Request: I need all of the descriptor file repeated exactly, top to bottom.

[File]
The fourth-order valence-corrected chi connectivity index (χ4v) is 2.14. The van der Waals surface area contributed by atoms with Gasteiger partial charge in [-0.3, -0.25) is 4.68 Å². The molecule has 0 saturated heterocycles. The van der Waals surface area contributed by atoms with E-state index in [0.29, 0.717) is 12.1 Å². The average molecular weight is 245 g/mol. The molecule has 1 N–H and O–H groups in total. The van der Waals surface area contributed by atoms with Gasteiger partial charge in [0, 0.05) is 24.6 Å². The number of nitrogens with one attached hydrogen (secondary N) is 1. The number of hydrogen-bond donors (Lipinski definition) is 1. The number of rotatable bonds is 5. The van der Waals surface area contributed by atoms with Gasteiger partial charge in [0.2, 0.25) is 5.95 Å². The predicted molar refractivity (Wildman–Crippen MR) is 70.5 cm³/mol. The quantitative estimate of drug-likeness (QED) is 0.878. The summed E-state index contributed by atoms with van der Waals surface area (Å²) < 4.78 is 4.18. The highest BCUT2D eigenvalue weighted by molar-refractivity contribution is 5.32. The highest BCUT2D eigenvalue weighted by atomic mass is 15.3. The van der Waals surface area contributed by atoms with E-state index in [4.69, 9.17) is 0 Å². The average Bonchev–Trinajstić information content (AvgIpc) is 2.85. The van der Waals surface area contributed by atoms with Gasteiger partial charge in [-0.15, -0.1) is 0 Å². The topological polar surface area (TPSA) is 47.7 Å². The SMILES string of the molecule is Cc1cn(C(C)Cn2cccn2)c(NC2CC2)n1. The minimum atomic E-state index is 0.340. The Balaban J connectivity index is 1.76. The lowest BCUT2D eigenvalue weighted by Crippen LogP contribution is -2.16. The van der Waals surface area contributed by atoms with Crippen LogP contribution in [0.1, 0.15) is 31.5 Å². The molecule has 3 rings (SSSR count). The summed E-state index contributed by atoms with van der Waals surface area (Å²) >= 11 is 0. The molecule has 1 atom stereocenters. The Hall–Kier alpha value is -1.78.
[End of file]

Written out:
The fourth-order valence-corrected chi connectivity index (χ4v) is 2.14. The van der Waals surface area contributed by atoms with Gasteiger partial charge in [-0.3, -0.25) is 4.68 Å². The molecule has 0 saturated heterocycles. The van der Waals surface area contributed by atoms with E-state index in [0.29, 0.717) is 12.1 Å². The average molecular weight is 245 g/mol. The molecule has 1 N–H and O–H groups in total. The van der Waals surface area contributed by atoms with Gasteiger partial charge in [0, 0.05) is 24.6 Å². The number of nitrogens with one attached hydrogen (secondary N) is 1. The number of hydrogen-bond donors (Lipinski definition) is 1. The number of rotatable bonds is 5. The van der Waals surface area contributed by atoms with Gasteiger partial charge in [0.2, 0.25) is 5.95 Å². The predicted molar refractivity (Wildman–Crippen MR) is 70.5 cm³/mol. The quantitative estimate of drug-likeness (QED) is 0.878. The summed E-state index contributed by atoms with van der Waals surface area (Å²) < 4.78 is 4.18. The highest BCUT2D eigenvalue weighted by molar-refractivity contribution is 5.32. The highest BCUT2D eigenvalue weighted by atomic mass is 15.3. The van der Waals surface area contributed by atoms with E-state index in [4.69, 9.17) is 0 Å². The average Bonchev–Trinajstić information content (AvgIpc) is 2.85. The van der Waals surface area contributed by atoms with Gasteiger partial charge in [-0.15, -0.1) is 0 Å². The topological polar surface area (TPSA) is 47.7 Å². The SMILES string of the molecule is Cc1cn(C(C)Cn2cccn2)c(NC2CC2)n1. The minimum atomic E-state index is 0.340. The Balaban J connectivity index is 1.76. The lowest BCUT2D eigenvalue weighted by Crippen LogP contribution is -2.16. The van der Waals surface area contributed by atoms with Crippen LogP contribution in [0.1, 0.15) is 31.5 Å². The molecule has 3 rings (SSSR count). The summed E-state index contributed by atoms with van der Waals surface area (Å²) >= 11 is 0. The molecule has 1 atom stereocenters. The Hall–Kier alpha value is -1.78.